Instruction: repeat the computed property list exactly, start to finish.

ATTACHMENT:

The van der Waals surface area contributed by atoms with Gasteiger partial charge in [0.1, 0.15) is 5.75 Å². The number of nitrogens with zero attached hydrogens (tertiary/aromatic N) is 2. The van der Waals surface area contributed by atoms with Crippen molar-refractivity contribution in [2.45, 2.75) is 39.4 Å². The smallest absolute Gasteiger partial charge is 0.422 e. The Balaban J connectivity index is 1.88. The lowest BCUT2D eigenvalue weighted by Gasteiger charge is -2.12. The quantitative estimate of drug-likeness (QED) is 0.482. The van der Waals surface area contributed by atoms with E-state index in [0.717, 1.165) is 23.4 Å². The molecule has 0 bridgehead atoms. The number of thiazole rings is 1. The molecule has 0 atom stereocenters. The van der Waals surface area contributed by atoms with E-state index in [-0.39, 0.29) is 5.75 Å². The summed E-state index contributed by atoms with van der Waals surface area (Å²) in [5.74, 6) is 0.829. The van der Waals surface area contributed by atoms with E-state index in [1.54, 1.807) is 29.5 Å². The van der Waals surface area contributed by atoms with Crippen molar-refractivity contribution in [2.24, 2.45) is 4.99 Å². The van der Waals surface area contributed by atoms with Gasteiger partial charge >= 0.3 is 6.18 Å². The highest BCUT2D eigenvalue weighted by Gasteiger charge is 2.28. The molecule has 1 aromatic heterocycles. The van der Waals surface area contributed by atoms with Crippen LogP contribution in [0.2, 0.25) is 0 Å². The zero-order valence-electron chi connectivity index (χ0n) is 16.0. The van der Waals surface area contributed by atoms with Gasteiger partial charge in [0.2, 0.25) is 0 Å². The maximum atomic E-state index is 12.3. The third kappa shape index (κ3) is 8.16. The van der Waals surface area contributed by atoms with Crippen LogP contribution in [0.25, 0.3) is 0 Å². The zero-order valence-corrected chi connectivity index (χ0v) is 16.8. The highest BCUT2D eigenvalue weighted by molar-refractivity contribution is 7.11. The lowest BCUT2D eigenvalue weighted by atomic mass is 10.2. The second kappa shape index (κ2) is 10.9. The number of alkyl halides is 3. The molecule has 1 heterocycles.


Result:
The van der Waals surface area contributed by atoms with Gasteiger partial charge in [0.1, 0.15) is 5.75 Å². The number of nitrogens with zero attached hydrogens (tertiary/aromatic N) is 2. The van der Waals surface area contributed by atoms with Crippen molar-refractivity contribution in [2.45, 2.75) is 39.4 Å². The smallest absolute Gasteiger partial charge is 0.422 e. The Balaban J connectivity index is 1.88. The lowest BCUT2D eigenvalue weighted by Gasteiger charge is -2.12. The quantitative estimate of drug-likeness (QED) is 0.482. The van der Waals surface area contributed by atoms with E-state index in [0.717, 1.165) is 23.4 Å². The molecule has 0 bridgehead atoms. The number of thiazole rings is 1. The molecule has 0 atom stereocenters. The van der Waals surface area contributed by atoms with E-state index in [-0.39, 0.29) is 5.75 Å². The summed E-state index contributed by atoms with van der Waals surface area (Å²) in [5.74, 6) is 0.829. The van der Waals surface area contributed by atoms with E-state index in [1.54, 1.807) is 29.5 Å². The van der Waals surface area contributed by atoms with Crippen molar-refractivity contribution in [2.24, 2.45) is 4.99 Å². The van der Waals surface area contributed by atoms with Gasteiger partial charge >= 0.3 is 6.18 Å². The highest BCUT2D eigenvalue weighted by Gasteiger charge is 2.28. The molecule has 1 aromatic heterocycles. The van der Waals surface area contributed by atoms with Crippen LogP contribution in [0.2, 0.25) is 0 Å². The zero-order valence-electron chi connectivity index (χ0n) is 16.0. The van der Waals surface area contributed by atoms with Gasteiger partial charge in [0.2, 0.25) is 0 Å². The maximum atomic E-state index is 12.3. The third kappa shape index (κ3) is 8.16. The van der Waals surface area contributed by atoms with Crippen LogP contribution in [0.25, 0.3) is 0 Å². The zero-order valence-corrected chi connectivity index (χ0v) is 16.8. The highest BCUT2D eigenvalue weighted by molar-refractivity contribution is 7.11. The lowest BCUT2D eigenvalue weighted by atomic mass is 10.2. The second kappa shape index (κ2) is 10.9. The number of alkyl halides is 3. The molecule has 1 heterocycles.